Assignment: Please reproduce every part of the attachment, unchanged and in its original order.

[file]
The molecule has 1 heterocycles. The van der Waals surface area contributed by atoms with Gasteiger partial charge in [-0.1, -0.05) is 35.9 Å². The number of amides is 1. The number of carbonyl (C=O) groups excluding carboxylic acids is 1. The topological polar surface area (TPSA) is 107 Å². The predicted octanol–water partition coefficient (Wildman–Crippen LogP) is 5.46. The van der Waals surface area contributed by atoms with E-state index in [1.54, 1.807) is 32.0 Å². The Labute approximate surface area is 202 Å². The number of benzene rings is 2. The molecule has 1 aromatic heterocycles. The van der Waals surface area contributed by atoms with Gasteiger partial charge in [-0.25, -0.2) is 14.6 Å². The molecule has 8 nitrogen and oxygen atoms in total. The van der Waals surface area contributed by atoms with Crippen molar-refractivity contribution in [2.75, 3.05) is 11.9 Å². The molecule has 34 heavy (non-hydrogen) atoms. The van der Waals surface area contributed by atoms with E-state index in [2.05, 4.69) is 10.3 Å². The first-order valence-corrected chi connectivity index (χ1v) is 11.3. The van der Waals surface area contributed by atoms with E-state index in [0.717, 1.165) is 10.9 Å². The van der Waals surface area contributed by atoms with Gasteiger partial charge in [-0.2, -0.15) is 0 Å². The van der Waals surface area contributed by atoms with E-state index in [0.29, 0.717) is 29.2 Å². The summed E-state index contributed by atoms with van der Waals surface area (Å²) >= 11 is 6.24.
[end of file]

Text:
The molecule has 1 heterocycles. The van der Waals surface area contributed by atoms with Gasteiger partial charge in [-0.1, -0.05) is 35.9 Å². The number of amides is 1. The number of carbonyl (C=O) groups excluding carboxylic acids is 1. The topological polar surface area (TPSA) is 107 Å². The predicted octanol–water partition coefficient (Wildman–Crippen LogP) is 5.46. The van der Waals surface area contributed by atoms with E-state index in [1.54, 1.807) is 32.0 Å². The Labute approximate surface area is 202 Å². The number of benzene rings is 2. The molecule has 1 aromatic heterocycles. The van der Waals surface area contributed by atoms with Gasteiger partial charge in [-0.25, -0.2) is 14.6 Å². The molecule has 8 nitrogen and oxygen atoms in total. The van der Waals surface area contributed by atoms with Crippen molar-refractivity contribution in [2.75, 3.05) is 11.9 Å². The molecule has 34 heavy (non-hydrogen) atoms. The van der Waals surface area contributed by atoms with E-state index in [2.05, 4.69) is 10.3 Å². The first-order valence-corrected chi connectivity index (χ1v) is 11.3. The van der Waals surface area contributed by atoms with E-state index in [0.717, 1.165) is 10.9 Å². The van der Waals surface area contributed by atoms with Gasteiger partial charge in [-0.2, -0.15) is 0 Å². The van der Waals surface area contributed by atoms with E-state index in [0.29, 0.717) is 29.2 Å². The summed E-state index contributed by atoms with van der Waals surface area (Å²) >= 11 is 6.24.